Skip to Main Content
It looks like you're using Internet Explorer 11 or older. This website works best with modern browsers such as the latest versions of Chrome, Firefox, Safari, and Edge. If you continue with this browser, you may see unexpected results.
Western Colorado University Logo FIND
🔍
LIBRARY
ACCOUNT
ASK A
QUESTION
BOOK A
LIBRARIAN
Leslie J. Savage Library

Leslie J. Savage Library: Ecology

Video tutorials from the Library

CITATIONS

Ecology

IN TEXT CITATIONS

An in-text citation contains information on author and year, so that someone reading your paper can find the fuller information in your bibliography and then follow-up and read the original source of your information. An in-text citation can be created in many ways depending upon your writing style.

General guidelines:

  • If there is one author, include the author's last name and date of publication
  • If there are two authors, include both authors' last names and date of publication
  • If there are three or more authors, include the last name of the first author followed by et al. (in italics) and date of publication

Example 1:

In addition, floods are fundamental in driving the disturbance regime (Bendix 2000).

Example 2:

Our results show that the favorable conditions hypothesis (Levine and D'Antonio 1999) and resource heterogeneity hypothesis (Davies et al. 2005) may not be mutually exclusive.

Example 3:

Root porosity for Carex nigra was similar to those obtained by Visser et al. (2000) in hydroponic cultures.

 

BIBLIOGRAPHY

  • Only the first word and proper nouns (including genus, but not species) are capitalized.
  • Journal articles, chapters in books and books themselves are all cited differently.

JOURNAL ARTICLES:

One author

Last name, First initial. Second initial. Date. Title. Journal title volume number:pages.

Example:

Abrams, P. A. 1987. The functional responses of adaptive consumers of two resources. Theoretical Population Biology 32:262-288.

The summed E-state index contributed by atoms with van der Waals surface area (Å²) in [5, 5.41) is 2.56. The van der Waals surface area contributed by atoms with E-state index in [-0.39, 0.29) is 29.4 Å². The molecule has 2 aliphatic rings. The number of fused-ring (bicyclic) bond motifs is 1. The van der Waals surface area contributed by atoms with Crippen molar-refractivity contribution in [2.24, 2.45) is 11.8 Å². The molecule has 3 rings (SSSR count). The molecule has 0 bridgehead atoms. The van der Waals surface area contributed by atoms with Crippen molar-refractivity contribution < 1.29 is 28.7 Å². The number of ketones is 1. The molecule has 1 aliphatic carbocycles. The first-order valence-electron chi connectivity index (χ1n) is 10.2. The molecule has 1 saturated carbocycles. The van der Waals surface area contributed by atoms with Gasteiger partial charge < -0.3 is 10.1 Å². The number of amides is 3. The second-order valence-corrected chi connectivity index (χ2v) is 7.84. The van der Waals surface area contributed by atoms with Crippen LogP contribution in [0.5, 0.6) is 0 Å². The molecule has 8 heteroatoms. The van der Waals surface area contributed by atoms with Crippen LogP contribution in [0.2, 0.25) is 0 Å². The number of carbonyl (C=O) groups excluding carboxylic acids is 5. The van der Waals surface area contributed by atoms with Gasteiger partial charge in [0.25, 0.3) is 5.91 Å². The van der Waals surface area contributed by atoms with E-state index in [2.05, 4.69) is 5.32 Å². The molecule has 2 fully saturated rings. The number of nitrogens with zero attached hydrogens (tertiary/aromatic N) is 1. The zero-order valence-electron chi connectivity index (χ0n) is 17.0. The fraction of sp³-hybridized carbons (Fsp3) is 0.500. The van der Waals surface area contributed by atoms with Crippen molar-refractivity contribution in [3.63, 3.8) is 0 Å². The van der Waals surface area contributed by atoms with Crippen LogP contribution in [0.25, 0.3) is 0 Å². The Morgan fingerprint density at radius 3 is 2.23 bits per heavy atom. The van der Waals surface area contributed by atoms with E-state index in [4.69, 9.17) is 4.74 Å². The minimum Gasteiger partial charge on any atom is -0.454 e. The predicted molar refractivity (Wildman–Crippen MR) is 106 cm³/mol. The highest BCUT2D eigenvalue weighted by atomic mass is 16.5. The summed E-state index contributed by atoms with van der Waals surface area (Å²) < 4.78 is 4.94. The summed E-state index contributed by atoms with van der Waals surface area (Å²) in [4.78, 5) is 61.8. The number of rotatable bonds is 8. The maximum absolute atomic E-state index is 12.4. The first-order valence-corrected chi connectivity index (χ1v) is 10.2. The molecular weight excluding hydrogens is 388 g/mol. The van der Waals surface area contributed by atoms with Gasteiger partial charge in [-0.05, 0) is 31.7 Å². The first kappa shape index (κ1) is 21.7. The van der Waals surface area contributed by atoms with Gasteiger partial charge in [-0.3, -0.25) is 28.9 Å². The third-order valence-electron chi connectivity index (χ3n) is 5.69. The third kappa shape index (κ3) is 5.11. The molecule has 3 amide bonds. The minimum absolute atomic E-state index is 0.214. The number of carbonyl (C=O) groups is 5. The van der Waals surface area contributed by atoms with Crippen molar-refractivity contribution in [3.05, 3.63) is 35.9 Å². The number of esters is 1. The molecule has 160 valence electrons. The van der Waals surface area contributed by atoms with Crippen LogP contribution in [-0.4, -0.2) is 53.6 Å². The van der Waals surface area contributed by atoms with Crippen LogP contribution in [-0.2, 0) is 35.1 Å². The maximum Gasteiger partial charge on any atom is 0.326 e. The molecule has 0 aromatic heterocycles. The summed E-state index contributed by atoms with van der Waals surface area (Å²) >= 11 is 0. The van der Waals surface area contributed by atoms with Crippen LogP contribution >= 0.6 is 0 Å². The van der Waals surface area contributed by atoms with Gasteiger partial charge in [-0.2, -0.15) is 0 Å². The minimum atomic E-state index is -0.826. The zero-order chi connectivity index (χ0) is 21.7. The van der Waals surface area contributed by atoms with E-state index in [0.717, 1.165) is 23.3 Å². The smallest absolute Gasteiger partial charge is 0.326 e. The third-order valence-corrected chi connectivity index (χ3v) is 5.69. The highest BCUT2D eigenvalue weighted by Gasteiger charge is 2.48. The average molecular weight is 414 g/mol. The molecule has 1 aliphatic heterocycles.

Two or more authors

Last name, First initial. Second initial., First initial. Second initial. Last name, and First initial. Second initial. Last name. Date. Title. Journal title volume number:pages.

Example:

Hjalten, J., K. Danell, and P. Lundberg. 1993. Herbivore avoidance by association: vole and hare utilization of woody plants. Oikos 68:125-131.

 

Chapter in a book

Last name, First initial. Second initial., First initial. Second initial. Last name, and First initial. Second initial. Date. Chapter title. Pages in First initial. Second initial. Last name and First initial. Second initial. Last name. Book title. Publisher name, City of publication, State of publication, Country of publication.

Example:

Abrams, P. A., B. A. Menge, and G. G. Mittelbach. 1995. The role of indirect effects in food webs. Pages 371-395 in G. Polis and K. O. Winemiller, editors. Food webs: integration of patterns and dynamics. Chapman and Hall, New York, New York, USA.

 

Book

Last name, First initial. Second initial., First initial. Last name, and First initial. Second initial. Last name. Date. Book title. Publisher, City of publication, State of publication, Country of publication.

Example:

Drake, J. A., F. DiCastri, and R. H. Groves. 1989. Biological invasions: a global perspective. Wiley, New York, New York, USA.

 

Government document

Last name, First initial. Second initial., First initial. Second initial. Last name, and First initial. Last name. Document title. Report number. Government agency, Agency division, City of publication, State of publication, Country of publication.

Example:
Maschinski, J., H. D. Hammond, and L. Holter, editors. Southwestern rare and endangered plants: proceedings of the second conference. General Technical Report RM-GTR-283. U. S. Department of Agriculture, Forest Service, Rocky Mountain Forest and Range Experiment Station, Fort Collins, Colorado, USA.

Information Literacy and Instructional Design Librarian

Profile Photo
Melissa Huang
Contact:
1 Western Way
Library 210
Gunnison, CO 81230
970-943-2898

© 2019 Western Colorado University